As for one of my own loves, photography, it kills me to see professional photographers and photojournalists unable to make a living anymore. And for all those amateurs who are now able to do more thanks to digital photography, this site is beyond inspiring: www.fotopedia.com. Their recent partnerships with UNESCO and US National Parks make you both want to visit the sites and become a photographer yourself if you are not already. What is remarkable is the detail and refining of perspective made possible by new cameras and digital technology thus lending itself to the internet experience. The Chinese photographer, Quang-Tuan Loung spent ten years photographing the National Parks and the result is a stunning collection of 3000 photographs.
The company itself was started by a passionate amateur photographer, Jean-Marie Hullot along with another Microsoft alum, Christophe Daligault. In this case, the business model allows for the purchase of professionally made prints of the photographs, making sure the photographer retains rights and earns fairly from each work. The National Parks series in particular harkens back to Ansel Adams and the documenting of what is so very precious, that pristine (for now) nature...almost a kind of visual John Muir.
Another company I happened upon by chance at lunch when I sat down at a table with one of the founders of Rent2Buy, which started in the US, and which has a blog I like. The reason I liked this company and what I heard from its owner was that it seemed to be a win-win for both consumer/potential buyer and the seller. During the financial crisis there are indeed opportunities and one part of this company helps both those selling their homes, who are having a hard time finding buyers, and those who cannot yet buy, or who have gone through a tough time, to build up both a positive credit history as well as a down-payment as their rental payments go towards the purchase of the property they are renting. Worst case scenario, you rented it and lived in it. Best case, you are buying a home in an affordable way and not throwing away money on a rental, and are not going to become another subprime default tragedy. This company has been increasing listings around the world and creating strategic partnerships.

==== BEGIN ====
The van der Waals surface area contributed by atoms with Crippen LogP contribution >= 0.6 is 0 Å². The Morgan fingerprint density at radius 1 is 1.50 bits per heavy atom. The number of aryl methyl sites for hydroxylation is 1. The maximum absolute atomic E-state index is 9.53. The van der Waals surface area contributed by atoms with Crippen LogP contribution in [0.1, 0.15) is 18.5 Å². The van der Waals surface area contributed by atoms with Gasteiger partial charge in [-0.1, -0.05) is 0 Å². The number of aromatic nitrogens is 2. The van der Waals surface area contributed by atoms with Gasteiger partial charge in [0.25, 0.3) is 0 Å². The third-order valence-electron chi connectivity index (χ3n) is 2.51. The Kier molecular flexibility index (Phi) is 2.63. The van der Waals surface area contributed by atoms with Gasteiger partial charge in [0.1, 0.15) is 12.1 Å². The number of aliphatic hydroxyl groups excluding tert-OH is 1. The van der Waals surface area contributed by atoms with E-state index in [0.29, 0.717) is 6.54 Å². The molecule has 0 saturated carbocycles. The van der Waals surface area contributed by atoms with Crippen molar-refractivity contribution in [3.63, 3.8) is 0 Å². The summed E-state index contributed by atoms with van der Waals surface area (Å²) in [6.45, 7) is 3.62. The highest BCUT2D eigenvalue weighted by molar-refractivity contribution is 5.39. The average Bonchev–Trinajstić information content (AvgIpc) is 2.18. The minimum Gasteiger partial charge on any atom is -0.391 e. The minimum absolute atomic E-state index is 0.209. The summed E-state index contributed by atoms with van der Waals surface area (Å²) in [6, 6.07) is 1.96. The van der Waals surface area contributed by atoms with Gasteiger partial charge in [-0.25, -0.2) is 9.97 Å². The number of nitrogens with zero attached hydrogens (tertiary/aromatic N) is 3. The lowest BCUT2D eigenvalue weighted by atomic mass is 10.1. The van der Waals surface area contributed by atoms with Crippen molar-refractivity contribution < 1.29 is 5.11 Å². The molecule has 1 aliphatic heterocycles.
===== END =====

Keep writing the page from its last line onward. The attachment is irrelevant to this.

Perhaps my favorite entrepreneur at LeWeb was a young Frenchman from Toulouse, only 22, who is passionate about cooking which he learned from his mother and grandmother. His social network for food buffs is already thriving. His Facebook page jaimecuisiner (I love cooking) has over 22,000 friends and he recently purchased www.cuisiner.com. If I had to take a bet on a young entrepreneur who is willing to give it his all and absolutely loves what he does, while remaining 100% true to his French love of cooking roots, it would be Benjamin Moreau. I will be following him carefully ... he exemplifies both the hyper-local and international appeal of how the internet can be utilized to create a business model.
If there was one common thing linking the entrepreneurs I met, it was that uplifting, optimistic feeling of individuals taking their passions and turning them into realities. In each case, these entrepreneurs are making our world richer not only because of the new businesses being created, but because I was convinced that they each wanted to add something entirely new to human experience, be it through social media, increasing human transactions which lead to a better quality of life, or simply the beauty of nature brought to a huge audience or the pleasure of sharing a recipe for a well-made meal.
In other words, entrepreneurship is about creativity, combined with a sense of endless possibilities. That in itself is why the future needs people and businesses like these.